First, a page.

Like a parent with an iPhone, I can’t end this conversation without showing off my own starters and telling of their cute exploits. I know I have too many but I can’t bear the thought of pouring any one down the drain.

Jeffrey Hamelman’s 60% white sourdough. Poached from the master himself, with his permission (I think). 60% means it’s refreshed in a ratio of 100 grams of King Arthur All Purpose Flour or equivalent to 60 grams of water. It’s a genteel starter that appears inert when it’s resting but springs to life like a reliable workhorse when you feed it.

Hybrid starter. The only one I built myself, from scratch. When I moved to Saratoga I resolved to make a “local” starter from Saratoga Water (the non-fizzy kind) and King Arthur Flour. It took off reluctantly, but smelled like old socks. I had another starter I had made in San Francisco with a pineapple juice base and never really loved, so I mixed the two. This is now my go-to starter.

Cheeseboard starter. Cheeseboard is a legendary baking cooperative in the San Francisco Bay Area that also does business as Arizmendi. When I asked if I could buy their starter I was told, absolutely not! Do you have uncooked pizza dough for sale? Of course. What’s in it? Water, flour, starter and salt. Voila. I bought half a pound and refreshed it many times till the salt was minimalized. It’s my liveliest starter.

Jeffrey Hamelman’s rye starter. Made from rye flour, not wheat, and at 100% hydration vs. 60% because of the extra thirstiness of the rye flour. This also was pilfered from the master, with his permission. I occasionally use it for non-rye breads as well. Hamelman says that during his early hippie itinerant baker days, the rye was his only starter and he used it for everything.

Tartine starter. The great Tartine breads use a starter of 50% whole wheat and 50% all purpose flour, at 100% hydration. I could mix it up on the spot, but seems like it gives the rising an edge if the two flours have spent some time getting comfortable with each other. I originally built it from my hybrid starter combined with King Arthur Whole Wheat Flour.

Jeffrey Hamelman 100% starter. I’m a little embarrassed by this one and wouldn’t include it except it’s in my picture. For some of his recipes Hamelman uses a starter at 100% hydration. It is second grade math to make the conversion but once I had it I just kept it going.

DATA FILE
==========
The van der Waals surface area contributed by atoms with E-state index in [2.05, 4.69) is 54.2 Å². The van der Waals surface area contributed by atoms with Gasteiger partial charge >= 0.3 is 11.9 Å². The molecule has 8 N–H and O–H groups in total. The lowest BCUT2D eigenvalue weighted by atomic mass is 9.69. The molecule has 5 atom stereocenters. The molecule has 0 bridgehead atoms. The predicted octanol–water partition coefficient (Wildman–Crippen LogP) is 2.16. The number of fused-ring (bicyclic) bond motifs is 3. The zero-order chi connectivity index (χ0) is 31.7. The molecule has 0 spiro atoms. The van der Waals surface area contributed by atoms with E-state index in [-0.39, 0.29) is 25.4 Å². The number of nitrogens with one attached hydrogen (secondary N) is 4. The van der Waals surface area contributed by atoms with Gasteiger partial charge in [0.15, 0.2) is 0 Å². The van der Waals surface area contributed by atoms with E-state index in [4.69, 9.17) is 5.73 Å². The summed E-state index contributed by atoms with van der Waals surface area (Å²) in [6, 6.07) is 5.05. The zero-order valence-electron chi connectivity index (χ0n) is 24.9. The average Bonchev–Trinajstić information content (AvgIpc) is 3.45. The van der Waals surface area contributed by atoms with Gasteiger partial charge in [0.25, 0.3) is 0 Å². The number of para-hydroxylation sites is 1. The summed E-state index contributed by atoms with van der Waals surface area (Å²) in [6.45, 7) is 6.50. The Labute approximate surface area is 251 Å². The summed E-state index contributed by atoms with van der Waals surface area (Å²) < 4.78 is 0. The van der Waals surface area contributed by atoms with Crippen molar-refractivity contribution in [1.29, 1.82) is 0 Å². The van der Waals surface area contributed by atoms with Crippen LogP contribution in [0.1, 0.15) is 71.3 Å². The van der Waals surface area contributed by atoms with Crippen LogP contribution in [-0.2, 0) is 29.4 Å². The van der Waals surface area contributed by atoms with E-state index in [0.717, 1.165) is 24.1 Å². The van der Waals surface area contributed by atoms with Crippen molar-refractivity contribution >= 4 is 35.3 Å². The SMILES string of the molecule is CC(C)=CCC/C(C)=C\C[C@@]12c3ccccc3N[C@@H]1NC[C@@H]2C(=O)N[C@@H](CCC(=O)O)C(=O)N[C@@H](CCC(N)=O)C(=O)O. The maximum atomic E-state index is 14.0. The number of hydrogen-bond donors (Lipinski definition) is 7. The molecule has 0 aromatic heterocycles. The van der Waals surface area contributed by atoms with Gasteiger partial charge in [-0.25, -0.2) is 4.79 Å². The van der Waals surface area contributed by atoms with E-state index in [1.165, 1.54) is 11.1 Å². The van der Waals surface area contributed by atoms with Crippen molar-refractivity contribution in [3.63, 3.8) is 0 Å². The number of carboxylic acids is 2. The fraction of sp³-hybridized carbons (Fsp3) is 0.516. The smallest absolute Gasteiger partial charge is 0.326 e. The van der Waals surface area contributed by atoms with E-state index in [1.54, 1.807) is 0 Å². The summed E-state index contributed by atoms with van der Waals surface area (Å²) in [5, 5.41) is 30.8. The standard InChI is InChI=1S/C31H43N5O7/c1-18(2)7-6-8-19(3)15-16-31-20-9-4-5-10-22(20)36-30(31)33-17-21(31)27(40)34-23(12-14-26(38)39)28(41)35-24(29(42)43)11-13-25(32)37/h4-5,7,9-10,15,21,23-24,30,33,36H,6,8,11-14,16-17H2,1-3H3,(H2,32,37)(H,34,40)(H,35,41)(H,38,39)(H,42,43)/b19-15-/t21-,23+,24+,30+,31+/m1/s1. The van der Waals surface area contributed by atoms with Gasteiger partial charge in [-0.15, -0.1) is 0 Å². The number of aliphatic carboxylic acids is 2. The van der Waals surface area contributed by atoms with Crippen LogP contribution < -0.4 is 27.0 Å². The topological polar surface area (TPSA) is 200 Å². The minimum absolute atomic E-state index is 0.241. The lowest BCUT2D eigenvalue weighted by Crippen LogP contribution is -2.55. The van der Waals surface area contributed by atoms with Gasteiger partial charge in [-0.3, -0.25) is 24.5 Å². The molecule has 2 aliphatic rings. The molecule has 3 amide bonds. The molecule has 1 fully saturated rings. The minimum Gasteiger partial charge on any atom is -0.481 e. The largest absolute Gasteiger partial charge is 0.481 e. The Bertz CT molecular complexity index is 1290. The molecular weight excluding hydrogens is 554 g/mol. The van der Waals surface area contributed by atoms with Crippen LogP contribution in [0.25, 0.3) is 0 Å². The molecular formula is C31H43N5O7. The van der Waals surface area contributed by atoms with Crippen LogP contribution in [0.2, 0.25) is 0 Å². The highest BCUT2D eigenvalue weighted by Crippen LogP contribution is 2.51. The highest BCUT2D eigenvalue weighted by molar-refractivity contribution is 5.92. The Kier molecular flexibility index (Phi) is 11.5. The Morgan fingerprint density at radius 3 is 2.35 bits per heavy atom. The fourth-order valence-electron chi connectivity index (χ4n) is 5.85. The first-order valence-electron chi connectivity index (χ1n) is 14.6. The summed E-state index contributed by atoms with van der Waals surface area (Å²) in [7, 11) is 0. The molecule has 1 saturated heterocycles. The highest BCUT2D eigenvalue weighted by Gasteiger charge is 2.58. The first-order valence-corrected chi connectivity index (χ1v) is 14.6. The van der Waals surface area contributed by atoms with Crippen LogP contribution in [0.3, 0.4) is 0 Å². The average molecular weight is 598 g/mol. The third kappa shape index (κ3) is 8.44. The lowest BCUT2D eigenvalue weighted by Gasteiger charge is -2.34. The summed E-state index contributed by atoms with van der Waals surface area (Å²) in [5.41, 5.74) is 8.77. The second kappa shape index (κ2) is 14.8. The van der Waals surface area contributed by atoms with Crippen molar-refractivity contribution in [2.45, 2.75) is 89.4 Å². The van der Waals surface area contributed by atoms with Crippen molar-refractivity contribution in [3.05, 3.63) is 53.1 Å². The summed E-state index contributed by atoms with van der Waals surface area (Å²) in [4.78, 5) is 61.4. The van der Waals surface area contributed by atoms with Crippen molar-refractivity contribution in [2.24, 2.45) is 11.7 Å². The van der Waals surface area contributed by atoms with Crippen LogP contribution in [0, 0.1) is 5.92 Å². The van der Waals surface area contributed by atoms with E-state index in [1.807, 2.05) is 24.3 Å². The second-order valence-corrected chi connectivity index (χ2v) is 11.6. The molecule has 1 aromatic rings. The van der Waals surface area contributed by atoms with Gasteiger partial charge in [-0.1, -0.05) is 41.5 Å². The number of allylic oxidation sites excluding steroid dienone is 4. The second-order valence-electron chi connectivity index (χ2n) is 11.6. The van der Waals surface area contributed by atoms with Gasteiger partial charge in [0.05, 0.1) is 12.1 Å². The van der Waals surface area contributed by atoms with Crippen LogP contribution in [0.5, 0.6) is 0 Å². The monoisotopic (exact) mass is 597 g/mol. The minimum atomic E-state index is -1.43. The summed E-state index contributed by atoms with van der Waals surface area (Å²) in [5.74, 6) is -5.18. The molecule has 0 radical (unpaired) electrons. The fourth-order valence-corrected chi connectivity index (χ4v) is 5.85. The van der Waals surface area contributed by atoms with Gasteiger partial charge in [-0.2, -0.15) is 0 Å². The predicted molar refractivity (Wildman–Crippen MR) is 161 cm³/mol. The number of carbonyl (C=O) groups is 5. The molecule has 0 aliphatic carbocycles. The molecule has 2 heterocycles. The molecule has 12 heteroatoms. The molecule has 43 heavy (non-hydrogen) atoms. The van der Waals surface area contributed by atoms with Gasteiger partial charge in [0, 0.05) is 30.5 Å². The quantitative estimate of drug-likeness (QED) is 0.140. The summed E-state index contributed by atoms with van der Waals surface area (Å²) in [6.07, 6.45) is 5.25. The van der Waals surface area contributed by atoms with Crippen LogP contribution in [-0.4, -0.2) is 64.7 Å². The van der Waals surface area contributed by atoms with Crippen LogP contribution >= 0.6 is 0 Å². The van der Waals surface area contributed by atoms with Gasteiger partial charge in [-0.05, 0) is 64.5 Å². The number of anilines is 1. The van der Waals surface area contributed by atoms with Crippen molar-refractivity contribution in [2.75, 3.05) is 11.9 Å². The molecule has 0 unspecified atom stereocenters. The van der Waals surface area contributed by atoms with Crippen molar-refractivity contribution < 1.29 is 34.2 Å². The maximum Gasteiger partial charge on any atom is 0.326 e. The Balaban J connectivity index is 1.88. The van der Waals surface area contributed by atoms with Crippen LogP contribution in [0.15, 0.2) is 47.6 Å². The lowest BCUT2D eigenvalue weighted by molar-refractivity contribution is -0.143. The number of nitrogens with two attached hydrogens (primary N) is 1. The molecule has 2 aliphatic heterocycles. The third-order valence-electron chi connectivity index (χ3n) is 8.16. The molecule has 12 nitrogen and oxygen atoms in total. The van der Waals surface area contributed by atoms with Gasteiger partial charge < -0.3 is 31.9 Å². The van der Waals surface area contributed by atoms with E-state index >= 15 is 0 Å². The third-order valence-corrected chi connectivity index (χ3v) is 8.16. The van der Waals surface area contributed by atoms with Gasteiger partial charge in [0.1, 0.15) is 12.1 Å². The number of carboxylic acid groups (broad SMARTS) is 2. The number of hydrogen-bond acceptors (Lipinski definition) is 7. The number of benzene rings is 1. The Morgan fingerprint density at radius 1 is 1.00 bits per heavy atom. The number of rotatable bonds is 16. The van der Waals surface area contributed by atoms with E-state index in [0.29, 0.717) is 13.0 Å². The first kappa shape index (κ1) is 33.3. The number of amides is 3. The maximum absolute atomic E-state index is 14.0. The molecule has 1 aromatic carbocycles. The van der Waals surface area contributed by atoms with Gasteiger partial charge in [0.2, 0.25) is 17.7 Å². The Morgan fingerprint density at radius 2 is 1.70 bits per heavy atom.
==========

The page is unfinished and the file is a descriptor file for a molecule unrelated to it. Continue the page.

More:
Once you have a good working sourdough starter, take care of it. Put it in a tight fitting glass jar in the back of the refrigerator and label it so your spouse doesn’t throw it out like mine once did. Each time you use the starter you will spoon out the contents of the jar, then replace with a replenished starter made as part of your recipe. You do NOT need to wash the glass jar every time; once in a blue moon is sufficient. Do, however, keep the rim of the jar clean so the lid will easily open and close.

Otis Maxwell is an avid amateur baker, broiler and IPA drinker based in Saratoga Springs, NY. He blogs about food and eating and shares recipes and experiences on the Burnt My Fingers  blog.

© Otis Maxwell 2014. Permission to quote in part is automatically granted so long as you credit the source and link back to http://www.burntmyfingers.com . For longer excerpts and reprints/reproduction of entire article please email chef@burntmyfingers.com.

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Categories: Baked Goods, Bread, DIY, Fermentation, Guest Contributor, How To, recipe

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4 Comments on “{fermentation} Make your own sourdough starter”

  1. Dianna
    July 24, 2014 at 1:07 pm #

    Excellent instructions. I got my sourdough starter from you at the Saratoga food swap and two months later I have still not killed it so don’t need this yet, but will keep this post in mind. Thanks so much, I am having fun with my starter.

  2. July 28, 2014 at 4:35 pm #

    If you can handle eating waffles, pancakes and biscuits for a while, you can make some out of “discarded” starter.

  3. August 1, 2014 at 7:31 pm #

    Awesome instructions and advice! Thank you for sharing – I’m heading to my local bakery to beg, borrow & possibly steal!!

  4. November 15, 2014 at 9:38 pm #

    Reblogged this on cheffixit and commented:
    Make your own sourdough starter!